Editor: Dear Sir:
. . . Eva and I were delighted to have the privilege of entertaining the foreign air attaches while they were on tour of U.S. defense bases last [September] . . . [We] have cohosted them . . . twice in our home in Holmby Hills, Calif. It is a wonderful way for Americans and these foreign officers to meet and exchange views and create international good will.
When your columnist, Maxine Cheshire, called and asked about the party, I answered all of her questions. When . . . I was at lunch, she called back and got a complete list of those I had invited from my new secretary without asking me for permission. She then wrote a column in The Washington Post which was syndicated nationally, telling about the party and listing guests. The list showed clearly that nobody from the defense department, except the escort officers . . . would be present, and she could have confirmed this by asking me when she called. Maxine proceeded to state that top defense department brass would be attending, when in fact, none were invited or attended, as anyone in defense can confirm.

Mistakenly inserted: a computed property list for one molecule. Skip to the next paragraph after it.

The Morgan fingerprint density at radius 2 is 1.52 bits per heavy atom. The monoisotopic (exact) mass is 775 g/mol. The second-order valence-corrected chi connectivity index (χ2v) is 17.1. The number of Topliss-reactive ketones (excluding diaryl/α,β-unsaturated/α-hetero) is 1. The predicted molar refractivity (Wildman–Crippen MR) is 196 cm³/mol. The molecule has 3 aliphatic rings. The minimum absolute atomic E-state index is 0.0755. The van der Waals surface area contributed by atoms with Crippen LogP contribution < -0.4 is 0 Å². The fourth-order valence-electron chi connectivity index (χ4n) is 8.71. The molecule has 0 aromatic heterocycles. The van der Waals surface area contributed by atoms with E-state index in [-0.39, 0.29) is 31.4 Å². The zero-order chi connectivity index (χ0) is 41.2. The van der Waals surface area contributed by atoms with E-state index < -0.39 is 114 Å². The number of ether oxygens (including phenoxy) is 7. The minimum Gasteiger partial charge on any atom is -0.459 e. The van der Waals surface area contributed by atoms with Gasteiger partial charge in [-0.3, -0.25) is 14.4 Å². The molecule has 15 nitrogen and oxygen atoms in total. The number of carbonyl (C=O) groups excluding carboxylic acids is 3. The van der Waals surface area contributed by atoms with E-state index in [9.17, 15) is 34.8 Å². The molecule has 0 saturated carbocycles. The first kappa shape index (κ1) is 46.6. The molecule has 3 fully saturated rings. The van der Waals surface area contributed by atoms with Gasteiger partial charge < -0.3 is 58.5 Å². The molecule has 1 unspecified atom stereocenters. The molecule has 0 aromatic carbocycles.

She then proceeded to say that I was a consultant to (which I am not) and a director of (which I am not), several defense companies and talked about illegal entertainment provisions of the law, which, of course, do not apply in anyway. She called Liz Tippett an heiress, which she is not. She listed several actors and actresses who she said were attending, but again she was wrong.
She neglected to mention that the reason that I was giving the party as Honorary Consul of Jordan, was because the Dean of the Los Angeles Consular Corps, Knut Myre of Norway, and thirty-three (33) other Consul Generals and Consuls posted in the Los Angeles Area, were attending the party to meet the foreign air attaches. -- Frank Gard Jameson
EDITOR'S NOTE: Standard & Poor's for 1980 lists Jameson as chairman of Glenair Inc. and a director of Lone Star Industries. According to a Defense Department printout called Prime Contract Awards, which at the time the column was published provided the most recent data for the fiscal year 1980, Glenair was a defense contractor ($191,000) as was Lone Star ($163,000).